heartbleedAmazon Web Services has rolled out fixes for several of its online services to address the “Heartbleed” vulnerability that has roiled the Internet this week with reports that hackers can use the flaw to access account information and passwords.

It’s one of many technology companies that have been scrambling to roll out updates to fix the vulnerabilities disclosed earlier this week in the OpenSSL cryptographic library that’s used to secure large amounts of data on the web.

Google, Facebook and Yahoo are among the companies also saying that they’ve rolled out fixes. Microsoft says it’s monitoring the issue and will deploy its own fixes as needed.

In a message this morning, security software firm Symantec gave this guidance for Internet users and businesses.

For businesses:

  • Anyone using OpenSSL 1.0.1 through 1.0.1f should update to the latest fixed version of the software (1.0.1g), or recompile openSSL without the heartbeat extension.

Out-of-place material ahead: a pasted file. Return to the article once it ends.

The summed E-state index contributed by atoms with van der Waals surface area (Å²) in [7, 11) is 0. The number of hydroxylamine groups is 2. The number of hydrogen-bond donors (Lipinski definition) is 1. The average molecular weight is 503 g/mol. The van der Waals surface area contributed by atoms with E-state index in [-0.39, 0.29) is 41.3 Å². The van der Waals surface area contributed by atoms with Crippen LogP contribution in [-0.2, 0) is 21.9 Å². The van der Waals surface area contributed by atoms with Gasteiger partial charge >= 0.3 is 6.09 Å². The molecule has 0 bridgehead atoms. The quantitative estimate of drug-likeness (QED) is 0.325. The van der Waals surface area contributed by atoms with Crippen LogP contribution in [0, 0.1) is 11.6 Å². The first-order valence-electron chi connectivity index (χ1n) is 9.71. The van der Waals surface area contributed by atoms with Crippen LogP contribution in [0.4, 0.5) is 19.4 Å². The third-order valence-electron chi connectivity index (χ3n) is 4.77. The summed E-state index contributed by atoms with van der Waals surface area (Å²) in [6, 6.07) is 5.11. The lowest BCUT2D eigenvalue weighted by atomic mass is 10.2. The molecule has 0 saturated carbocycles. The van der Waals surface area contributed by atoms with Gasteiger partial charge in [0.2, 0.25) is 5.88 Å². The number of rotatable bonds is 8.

•  Businesses should also replace the certificate on their web server after moving to a fixed version of openSSL.
  • Finally, and as a best practice, businesses should also consider resetting end-user passwords that may have been visible in a compromised server memory.

For consumers:

  • Should be aware their data could have been seen by a third party if they used a vulnerable service provider
  • Monitor any notices from the vendors you use. Once a vulnerable vendor has communicated to customers that they should change their passwords, users should do so
  • Avoid potential phishing emails from attackers asking you to update your password – to avoid going to an impersonated website, stick with the official site domain

Image via Codenomicon.

 

Comments

  • http://www.demortes.com/ Kevin ‘Demortes’ Dethlefs

    Certificate for Facebook’s SSL was still generated in 2013? They aren’t doing much to protect their users, if I understand this correctly.

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